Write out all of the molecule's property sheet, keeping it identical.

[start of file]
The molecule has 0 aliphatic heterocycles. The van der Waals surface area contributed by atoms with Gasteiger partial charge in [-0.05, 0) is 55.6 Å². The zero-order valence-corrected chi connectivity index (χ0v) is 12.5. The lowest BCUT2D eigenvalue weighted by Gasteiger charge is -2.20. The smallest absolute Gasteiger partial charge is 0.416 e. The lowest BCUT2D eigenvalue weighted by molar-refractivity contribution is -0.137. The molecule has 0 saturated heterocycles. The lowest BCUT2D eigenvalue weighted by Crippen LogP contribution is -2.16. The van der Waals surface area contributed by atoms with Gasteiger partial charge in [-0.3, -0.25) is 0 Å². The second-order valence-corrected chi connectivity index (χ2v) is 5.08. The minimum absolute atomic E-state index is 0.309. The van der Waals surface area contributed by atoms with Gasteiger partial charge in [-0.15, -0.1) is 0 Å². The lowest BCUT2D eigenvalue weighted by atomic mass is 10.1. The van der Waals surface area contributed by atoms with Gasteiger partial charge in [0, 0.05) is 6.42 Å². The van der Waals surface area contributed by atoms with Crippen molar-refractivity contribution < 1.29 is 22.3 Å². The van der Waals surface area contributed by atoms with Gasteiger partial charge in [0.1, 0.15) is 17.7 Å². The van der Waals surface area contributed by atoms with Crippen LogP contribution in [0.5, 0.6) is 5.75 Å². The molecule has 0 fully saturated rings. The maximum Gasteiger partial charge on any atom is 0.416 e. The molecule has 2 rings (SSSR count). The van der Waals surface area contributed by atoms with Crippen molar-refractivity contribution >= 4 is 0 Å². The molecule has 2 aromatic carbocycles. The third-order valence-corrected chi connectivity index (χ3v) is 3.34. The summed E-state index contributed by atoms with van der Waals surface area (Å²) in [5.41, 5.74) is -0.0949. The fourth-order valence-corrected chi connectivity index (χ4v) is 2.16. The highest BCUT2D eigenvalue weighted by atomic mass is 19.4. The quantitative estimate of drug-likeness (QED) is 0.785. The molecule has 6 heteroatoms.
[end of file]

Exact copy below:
The molecule has 0 aliphatic heterocycles. The van der Waals surface area contributed by atoms with Gasteiger partial charge in [-0.05, 0) is 55.6 Å². The zero-order valence-corrected chi connectivity index (χ0v) is 12.5. The lowest BCUT2D eigenvalue weighted by Gasteiger charge is -2.20. The smallest absolute Gasteiger partial charge is 0.416 e. The lowest BCUT2D eigenvalue weighted by molar-refractivity contribution is -0.137. The molecule has 0 saturated heterocycles. The lowest BCUT2D eigenvalue weighted by Crippen LogP contribution is -2.16. The van der Waals surface area contributed by atoms with Gasteiger partial charge in [-0.3, -0.25) is 0 Å². The second-order valence-corrected chi connectivity index (χ2v) is 5.08. The minimum absolute atomic E-state index is 0.309. The van der Waals surface area contributed by atoms with Gasteiger partial charge in [-0.15, -0.1) is 0 Å². The lowest BCUT2D eigenvalue weighted by atomic mass is 10.1. The van der Waals surface area contributed by atoms with Gasteiger partial charge in [0, 0.05) is 6.42 Å². The van der Waals surface area contributed by atoms with Crippen molar-refractivity contribution < 1.29 is 22.3 Å². The van der Waals surface area contributed by atoms with Gasteiger partial charge in [0.1, 0.15) is 17.7 Å². The van der Waals surface area contributed by atoms with Crippen LogP contribution in [0.5, 0.6) is 5.75 Å². The molecule has 0 fully saturated rings. The maximum Gasteiger partial charge on any atom is 0.416 e. The molecule has 2 rings (SSSR count). The van der Waals surface area contributed by atoms with Crippen molar-refractivity contribution >= 4 is 0 Å². The molecule has 2 aromatic carbocycles. The third-order valence-corrected chi connectivity index (χ3v) is 3.34. The summed E-state index contributed by atoms with van der Waals surface area (Å²) in [5.41, 5.74) is -0.0949. The fourth-order valence-corrected chi connectivity index (χ4v) is 2.16. The highest BCUT2D eigenvalue weighted by atomic mass is 19.4. The quantitative estimate of drug-likeness (QED) is 0.785. The molecule has 6 heteroatoms.